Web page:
Gambling regulators chastise MGM Resorts and Aria
LAS VEGAS (AP) — Nevada gambling regulators says the Aria hotel-casino on the Las Vegas Strip blocked its agents from watching a high-stakes roulette table.
The Nevada Gaming Control Board filed a two-count complaint against Aria and part-owner MGM Resorts International on Friday.
The complaint said two state agents who had not identified themselves were watching high rollers play roulette last October when a supervisor told them that the players did not want to be watched and threatened to call security.
The agents were standing about 6 feet away. One asked if the games were not open to the public, and the agent was told that "observation of the roulette wheel was not welcome."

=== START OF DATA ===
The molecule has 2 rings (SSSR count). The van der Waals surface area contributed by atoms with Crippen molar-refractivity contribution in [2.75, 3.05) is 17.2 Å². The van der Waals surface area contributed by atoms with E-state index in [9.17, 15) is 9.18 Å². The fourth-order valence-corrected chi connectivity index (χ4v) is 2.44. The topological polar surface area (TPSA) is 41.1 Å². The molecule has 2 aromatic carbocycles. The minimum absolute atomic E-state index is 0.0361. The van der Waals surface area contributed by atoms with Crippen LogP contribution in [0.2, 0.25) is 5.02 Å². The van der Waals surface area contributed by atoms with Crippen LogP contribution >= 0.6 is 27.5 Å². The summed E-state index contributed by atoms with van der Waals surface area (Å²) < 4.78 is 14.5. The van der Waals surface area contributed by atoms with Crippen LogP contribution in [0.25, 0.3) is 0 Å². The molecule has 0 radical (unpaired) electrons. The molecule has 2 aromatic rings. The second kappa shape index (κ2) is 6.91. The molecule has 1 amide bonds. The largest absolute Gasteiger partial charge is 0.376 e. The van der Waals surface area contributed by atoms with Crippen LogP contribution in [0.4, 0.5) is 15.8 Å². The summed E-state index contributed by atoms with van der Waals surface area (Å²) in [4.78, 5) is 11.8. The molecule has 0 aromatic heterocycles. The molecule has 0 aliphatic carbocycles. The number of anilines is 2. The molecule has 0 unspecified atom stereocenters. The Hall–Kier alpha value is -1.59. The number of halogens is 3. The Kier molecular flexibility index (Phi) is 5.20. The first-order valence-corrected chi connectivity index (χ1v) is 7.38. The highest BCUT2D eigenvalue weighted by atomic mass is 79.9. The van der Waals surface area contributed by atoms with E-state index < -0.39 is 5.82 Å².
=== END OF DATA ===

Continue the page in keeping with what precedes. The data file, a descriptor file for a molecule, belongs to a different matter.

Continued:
State law requires all gambling to be open to the public.
The complaint says regulators previously encountered similar issues at Aria. Regulators warned MGM to make games accessible in 2010 and 2013, and the company responded with new policies.
The Gaming Board typically warns casinos about all but the most egregious issues before bringing a formal complaint. The theory is that companies may be more responsive to efforts to work behind the scenes, and public complaints have the potential to damage the industry.
The matter will be discussed at a future meeting of the Nevada Gaming Commission. The casino could be fined as much as $500,000.
MGM spokesman Gordon Absher said that the Aria employee in question did not follow company procedures.
"Aria is committed to the highest level of regulatory compliance and looks forward to resolving this matter in the near future. We expect to present this matter to the Gaming Commission, and we trust that this process will produce a fair result," he said in a statement.
Hannah Dreier can be reached at http://twitter.com/hannahdreier